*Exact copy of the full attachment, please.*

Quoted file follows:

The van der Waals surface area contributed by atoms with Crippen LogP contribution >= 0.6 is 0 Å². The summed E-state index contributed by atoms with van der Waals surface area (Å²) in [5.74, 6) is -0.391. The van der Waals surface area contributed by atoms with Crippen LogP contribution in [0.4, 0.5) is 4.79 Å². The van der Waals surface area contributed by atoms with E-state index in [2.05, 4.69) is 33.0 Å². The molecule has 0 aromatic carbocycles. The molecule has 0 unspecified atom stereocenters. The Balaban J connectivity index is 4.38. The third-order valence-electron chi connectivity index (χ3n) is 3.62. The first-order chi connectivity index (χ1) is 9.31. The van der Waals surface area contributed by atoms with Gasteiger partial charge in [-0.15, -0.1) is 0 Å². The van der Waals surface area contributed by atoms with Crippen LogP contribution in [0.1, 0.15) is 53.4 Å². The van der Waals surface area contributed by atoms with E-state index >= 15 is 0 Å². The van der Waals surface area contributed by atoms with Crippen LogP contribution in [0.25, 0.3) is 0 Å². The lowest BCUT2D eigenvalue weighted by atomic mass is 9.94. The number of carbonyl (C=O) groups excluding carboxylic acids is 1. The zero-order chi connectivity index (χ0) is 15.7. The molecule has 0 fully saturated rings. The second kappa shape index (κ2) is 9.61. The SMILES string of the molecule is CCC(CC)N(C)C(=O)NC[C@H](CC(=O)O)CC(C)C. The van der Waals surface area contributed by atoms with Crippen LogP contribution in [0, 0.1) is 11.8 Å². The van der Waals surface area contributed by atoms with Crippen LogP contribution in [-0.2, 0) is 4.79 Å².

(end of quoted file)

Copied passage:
The van der Waals surface area contributed by atoms with Crippen LogP contribution >= 0.6 is 0 Å². The summed E-state index contributed by atoms with van der Waals surface area (Å²) in [5.74, 6) is -0.391. The van der Waals surface area contributed by atoms with Crippen LogP contribution in [0.4, 0.5) is 4.79 Å². The van der Waals surface area contributed by atoms with E-state index in [2.05, 4.69) is 33.0 Å². The molecule has 0 aromatic carbocycles. The molecule has 0 unspecified atom stereocenters. The Balaban J connectivity index is 4.38. The third-order valence-electron chi connectivity index (χ3n) is 3.62. The first-order chi connectivity index (χ1) is 9.31. The van der Waals surface area contributed by atoms with Gasteiger partial charge in [-0.15, -0.1) is 0 Å². The van der Waals surface area contributed by atoms with Crippen LogP contribution in [0.1, 0.15) is 53.4 Å². The van der Waals surface area contributed by atoms with E-state index >= 15 is 0 Å². The van der Waals surface area contributed by atoms with Crippen LogP contribution in [0.25, 0.3) is 0 Å². The lowest BCUT2D eigenvalue weighted by atomic mass is 9.94. The number of carbonyl (C=O) groups excluding carboxylic acids is 1. The zero-order chi connectivity index (χ0) is 15.7. The molecule has 0 fully saturated rings. The second kappa shape index (κ2) is 9.61. The SMILES string of the molecule is CCC(CC)N(C)C(=O)NC[C@H](CC(=O)O)CC(C)C. The van der Waals surface area contributed by atoms with Crippen LogP contribution in [0, 0.1) is 11.8 Å². The van der Waals surface area contributed by atoms with Crippen LogP contribution in [-0.2, 0) is 4.79 Å².